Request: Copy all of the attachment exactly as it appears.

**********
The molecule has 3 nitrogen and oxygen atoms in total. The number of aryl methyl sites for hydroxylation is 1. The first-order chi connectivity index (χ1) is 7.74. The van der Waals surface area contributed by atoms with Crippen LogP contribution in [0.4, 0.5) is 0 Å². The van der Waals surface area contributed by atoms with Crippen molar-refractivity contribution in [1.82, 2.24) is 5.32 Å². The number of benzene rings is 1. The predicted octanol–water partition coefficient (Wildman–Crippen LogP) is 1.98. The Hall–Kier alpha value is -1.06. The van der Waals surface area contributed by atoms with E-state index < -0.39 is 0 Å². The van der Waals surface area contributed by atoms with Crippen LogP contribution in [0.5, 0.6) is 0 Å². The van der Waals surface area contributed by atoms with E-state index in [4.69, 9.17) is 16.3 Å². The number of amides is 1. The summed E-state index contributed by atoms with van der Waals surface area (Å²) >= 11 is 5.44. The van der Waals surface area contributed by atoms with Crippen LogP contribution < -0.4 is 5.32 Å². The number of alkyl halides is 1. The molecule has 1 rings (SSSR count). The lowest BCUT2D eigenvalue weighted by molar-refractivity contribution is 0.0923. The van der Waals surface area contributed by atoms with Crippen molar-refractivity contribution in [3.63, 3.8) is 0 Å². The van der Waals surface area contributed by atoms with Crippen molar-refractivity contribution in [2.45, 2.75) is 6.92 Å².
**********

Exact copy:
The molecule has 3 nitrogen and oxygen atoms in total. The number of aryl methyl sites for hydroxylation is 1. The first-order chi connectivity index (χ1) is 7.74. The van der Waals surface area contributed by atoms with Crippen LogP contribution in [0.4, 0.5) is 0 Å². The van der Waals surface area contributed by atoms with Crippen molar-refractivity contribution in [1.82, 2.24) is 5.32 Å². The number of benzene rings is 1. The predicted octanol–water partition coefficient (Wildman–Crippen LogP) is 1.98. The Hall–Kier alpha value is -1.06. The van der Waals surface area contributed by atoms with E-state index < -0.39 is 0 Å². The van der Waals surface area contributed by atoms with Crippen LogP contribution in [0.5, 0.6) is 0 Å². The van der Waals surface area contributed by atoms with E-state index in [4.69, 9.17) is 16.3 Å². The number of amides is 1. The summed E-state index contributed by atoms with van der Waals surface area (Å²) >= 11 is 5.44. The van der Waals surface area contributed by atoms with Crippen LogP contribution < -0.4 is 5.32 Å². The number of alkyl halides is 1. The molecule has 1 rings (SSSR count). The lowest BCUT2D eigenvalue weighted by molar-refractivity contribution is 0.0923. The van der Waals surface area contributed by atoms with Crippen molar-refractivity contribution in [3.63, 3.8) is 0 Å². The van der Waals surface area contributed by atoms with Crippen molar-refractivity contribution in [2.45, 2.75) is 6.92 Å².